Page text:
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Membership Based Indigenous Insurance Associationsin Ethiopia and Tanzania

Stefan Dercon (QEH), Joachim De Weerdt, Tessa Bold, Alula Pankhurst
Authors registered in the RePEc Author Service: Stefan Dercon, Joachim De Weerdt and Tessa Bold

QEH Working Papers from Queen Elizabeth House, University of Oxford

Abstract: Indigenous insurance associations are a prevalent form of membership based organisations of the poor, at least in the rural areas in Ethiopia and Tanzania surveyed by the authors. Results show how villagers with few links to any formal kind of insurance market have established membership-based indigenous insurance associations to protect themselves against unexpected expenditures, mainly for funerals and hospitalisation. Many of these institutions tend to co-exist within the same community and are based on well-defined rules and regulations, well beyond informal reciprocal relations. They tend to offer premium-based insurance for funeral expenses, as well as, in many cases, other forms of insurance and credit to help address hardship. These groups are completely owned and managed by their members. They were locally initiated and have been continually developing through the actions of their own members, without involvement from the government or donors. Using detailed group membership data linked to household survey data we show that (i) these institutions are widely prevalent in the surveyed areas, (ii) households typically belong to several groups at the same time, (iii) they display a large degree of inclusiveness and (iv) they insure an important part of some shocks, but still leave households prone to the effects of risk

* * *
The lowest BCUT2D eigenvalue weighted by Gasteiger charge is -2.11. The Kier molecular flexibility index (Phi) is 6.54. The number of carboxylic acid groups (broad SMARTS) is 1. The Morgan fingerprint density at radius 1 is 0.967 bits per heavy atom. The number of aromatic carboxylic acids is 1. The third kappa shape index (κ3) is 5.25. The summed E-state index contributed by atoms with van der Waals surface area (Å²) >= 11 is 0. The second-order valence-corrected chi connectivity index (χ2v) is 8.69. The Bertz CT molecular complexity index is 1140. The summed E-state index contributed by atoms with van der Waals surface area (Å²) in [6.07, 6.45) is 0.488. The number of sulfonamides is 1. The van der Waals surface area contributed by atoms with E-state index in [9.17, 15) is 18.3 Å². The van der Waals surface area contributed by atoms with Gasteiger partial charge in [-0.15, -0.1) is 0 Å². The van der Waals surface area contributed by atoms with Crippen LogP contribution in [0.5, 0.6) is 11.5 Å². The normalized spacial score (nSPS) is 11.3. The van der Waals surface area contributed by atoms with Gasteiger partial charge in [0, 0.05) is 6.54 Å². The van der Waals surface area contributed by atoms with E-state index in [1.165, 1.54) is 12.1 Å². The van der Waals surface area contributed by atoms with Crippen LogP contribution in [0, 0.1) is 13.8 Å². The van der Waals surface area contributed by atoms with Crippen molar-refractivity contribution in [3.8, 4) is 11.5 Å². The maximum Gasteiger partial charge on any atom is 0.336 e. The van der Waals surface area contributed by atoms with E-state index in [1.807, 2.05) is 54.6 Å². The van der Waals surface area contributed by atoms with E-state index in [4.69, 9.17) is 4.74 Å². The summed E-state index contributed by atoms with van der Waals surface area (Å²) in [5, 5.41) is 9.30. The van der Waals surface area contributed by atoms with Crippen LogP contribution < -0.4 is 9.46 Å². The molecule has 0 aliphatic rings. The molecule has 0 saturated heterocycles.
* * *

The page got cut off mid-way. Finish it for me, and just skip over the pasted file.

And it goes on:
New Economics Papers: this item is included in nep-afr, nep-dev, nep-ias and nep-mfd
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